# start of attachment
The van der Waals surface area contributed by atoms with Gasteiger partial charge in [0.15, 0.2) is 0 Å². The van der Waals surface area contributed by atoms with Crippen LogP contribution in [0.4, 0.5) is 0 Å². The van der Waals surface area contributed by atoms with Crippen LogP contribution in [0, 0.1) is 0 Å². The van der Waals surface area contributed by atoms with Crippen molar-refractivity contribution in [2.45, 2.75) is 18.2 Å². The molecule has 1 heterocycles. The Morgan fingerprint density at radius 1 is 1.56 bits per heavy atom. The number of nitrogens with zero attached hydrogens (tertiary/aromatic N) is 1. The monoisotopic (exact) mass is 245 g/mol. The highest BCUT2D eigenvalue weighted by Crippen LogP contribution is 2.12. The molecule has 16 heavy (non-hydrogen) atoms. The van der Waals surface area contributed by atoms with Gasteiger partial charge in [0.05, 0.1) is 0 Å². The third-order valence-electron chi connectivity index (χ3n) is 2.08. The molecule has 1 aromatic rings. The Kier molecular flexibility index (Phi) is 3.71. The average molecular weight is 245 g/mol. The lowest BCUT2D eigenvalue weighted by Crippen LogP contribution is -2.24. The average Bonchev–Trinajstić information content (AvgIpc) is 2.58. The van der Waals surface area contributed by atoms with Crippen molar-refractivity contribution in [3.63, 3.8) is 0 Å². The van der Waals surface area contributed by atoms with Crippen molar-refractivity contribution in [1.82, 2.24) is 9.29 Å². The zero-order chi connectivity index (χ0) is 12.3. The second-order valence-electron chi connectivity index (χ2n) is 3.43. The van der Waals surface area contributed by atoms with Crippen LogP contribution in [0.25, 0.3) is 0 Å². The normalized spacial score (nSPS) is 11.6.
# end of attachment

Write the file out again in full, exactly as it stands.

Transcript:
The van der Waals surface area contributed by atoms with Gasteiger partial charge in [0.15, 0.2) is 0 Å². The van der Waals surface area contributed by atoms with Crippen LogP contribution in [0.4, 0.5) is 0 Å². The van der Waals surface area contributed by atoms with Crippen LogP contribution in [0, 0.1) is 0 Å². The van der Waals surface area contributed by atoms with Crippen molar-refractivity contribution in [2.45, 2.75) is 18.2 Å². The molecule has 1 heterocycles. The Morgan fingerprint density at radius 1 is 1.56 bits per heavy atom. The number of nitrogens with zero attached hydrogens (tertiary/aromatic N) is 1. The monoisotopic (exact) mass is 245 g/mol. The highest BCUT2D eigenvalue weighted by Crippen LogP contribution is 2.12. The molecule has 16 heavy (non-hydrogen) atoms. The van der Waals surface area contributed by atoms with Gasteiger partial charge in [0.05, 0.1) is 0 Å². The third-order valence-electron chi connectivity index (χ3n) is 2.08. The molecule has 1 aromatic rings. The Kier molecular flexibility index (Phi) is 3.71. The average molecular weight is 245 g/mol. The lowest BCUT2D eigenvalue weighted by Crippen LogP contribution is -2.24. The average Bonchev–Trinajstić information content (AvgIpc) is 2.58. The van der Waals surface area contributed by atoms with Crippen molar-refractivity contribution in [3.63, 3.8) is 0 Å². The van der Waals surface area contributed by atoms with Crippen molar-refractivity contribution in [1.82, 2.24) is 9.29 Å². The zero-order chi connectivity index (χ0) is 12.3. The second-order valence-electron chi connectivity index (χ2n) is 3.43. The van der Waals surface area contributed by atoms with Crippen LogP contribution in [0.25, 0.3) is 0 Å². The normalized spacial score (nSPS) is 11.6.